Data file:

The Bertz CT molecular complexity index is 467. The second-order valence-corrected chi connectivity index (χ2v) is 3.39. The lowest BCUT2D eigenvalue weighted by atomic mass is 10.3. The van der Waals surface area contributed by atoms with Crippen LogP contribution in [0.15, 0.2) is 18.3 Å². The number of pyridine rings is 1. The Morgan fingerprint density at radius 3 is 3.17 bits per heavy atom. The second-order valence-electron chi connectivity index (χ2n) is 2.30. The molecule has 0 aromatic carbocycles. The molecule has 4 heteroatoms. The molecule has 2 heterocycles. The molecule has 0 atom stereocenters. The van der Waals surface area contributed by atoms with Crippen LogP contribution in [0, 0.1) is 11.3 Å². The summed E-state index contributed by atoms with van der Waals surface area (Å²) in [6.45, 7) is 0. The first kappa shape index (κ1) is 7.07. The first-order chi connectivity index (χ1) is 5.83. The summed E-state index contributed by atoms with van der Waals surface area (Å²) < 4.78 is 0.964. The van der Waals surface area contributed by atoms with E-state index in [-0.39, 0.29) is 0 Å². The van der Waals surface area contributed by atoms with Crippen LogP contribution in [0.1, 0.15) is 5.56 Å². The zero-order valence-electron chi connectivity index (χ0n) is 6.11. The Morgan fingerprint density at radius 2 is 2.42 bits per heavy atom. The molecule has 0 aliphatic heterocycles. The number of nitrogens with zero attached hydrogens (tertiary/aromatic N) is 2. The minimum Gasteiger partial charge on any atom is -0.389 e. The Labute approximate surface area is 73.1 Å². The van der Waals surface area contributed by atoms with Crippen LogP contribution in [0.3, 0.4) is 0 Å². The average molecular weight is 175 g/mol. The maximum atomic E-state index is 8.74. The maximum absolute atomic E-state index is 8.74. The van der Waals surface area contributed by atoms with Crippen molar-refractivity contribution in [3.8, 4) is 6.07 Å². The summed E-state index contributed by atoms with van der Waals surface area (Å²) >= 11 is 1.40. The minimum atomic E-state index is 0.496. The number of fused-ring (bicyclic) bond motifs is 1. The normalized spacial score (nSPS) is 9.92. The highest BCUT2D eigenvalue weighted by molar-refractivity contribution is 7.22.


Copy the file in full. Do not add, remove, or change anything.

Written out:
The Bertz CT molecular complexity index is 467. The second-order valence-corrected chi connectivity index (χ2v) is 3.39. The lowest BCUT2D eigenvalue weighted by atomic mass is 10.3. The van der Waals surface area contributed by atoms with Crippen LogP contribution in [0.15, 0.2) is 18.3 Å². The number of pyridine rings is 1. The Morgan fingerprint density at radius 3 is 3.17 bits per heavy atom. The second-order valence-electron chi connectivity index (χ2n) is 2.30. The molecule has 0 aromatic carbocycles. The molecule has 4 heteroatoms. The molecule has 2 heterocycles. The molecule has 0 atom stereocenters. The van der Waals surface area contributed by atoms with Crippen LogP contribution in [0, 0.1) is 11.3 Å². The summed E-state index contributed by atoms with van der Waals surface area (Å²) in [6.45, 7) is 0. The first kappa shape index (κ1) is 7.07. The first-order chi connectivity index (χ1) is 5.83. The summed E-state index contributed by atoms with van der Waals surface area (Å²) < 4.78 is 0.964. The van der Waals surface area contributed by atoms with E-state index in [-0.39, 0.29) is 0 Å². The van der Waals surface area contributed by atoms with Crippen LogP contribution in [0.1, 0.15) is 5.56 Å². The zero-order valence-electron chi connectivity index (χ0n) is 6.11. The Morgan fingerprint density at radius 2 is 2.42 bits per heavy atom. The molecule has 0 aliphatic heterocycles. The number of nitrogens with zero attached hydrogens (tertiary/aromatic N) is 2. The minimum Gasteiger partial charge on any atom is -0.389 e. The Labute approximate surface area is 73.1 Å². The van der Waals surface area contributed by atoms with Crippen LogP contribution in [0.3, 0.4) is 0 Å². The average molecular weight is 175 g/mol. The maximum atomic E-state index is 8.74. The maximum absolute atomic E-state index is 8.74. The van der Waals surface area contributed by atoms with Crippen molar-refractivity contribution in [3.8, 4) is 6.07 Å². The summed E-state index contributed by atoms with van der Waals surface area (Å²) >= 11 is 1.40. The minimum atomic E-state index is 0.496. The number of fused-ring (bicyclic) bond motifs is 1. The normalized spacial score (nSPS) is 9.92. The highest BCUT2D eigenvalue weighted by molar-refractivity contribution is 7.22.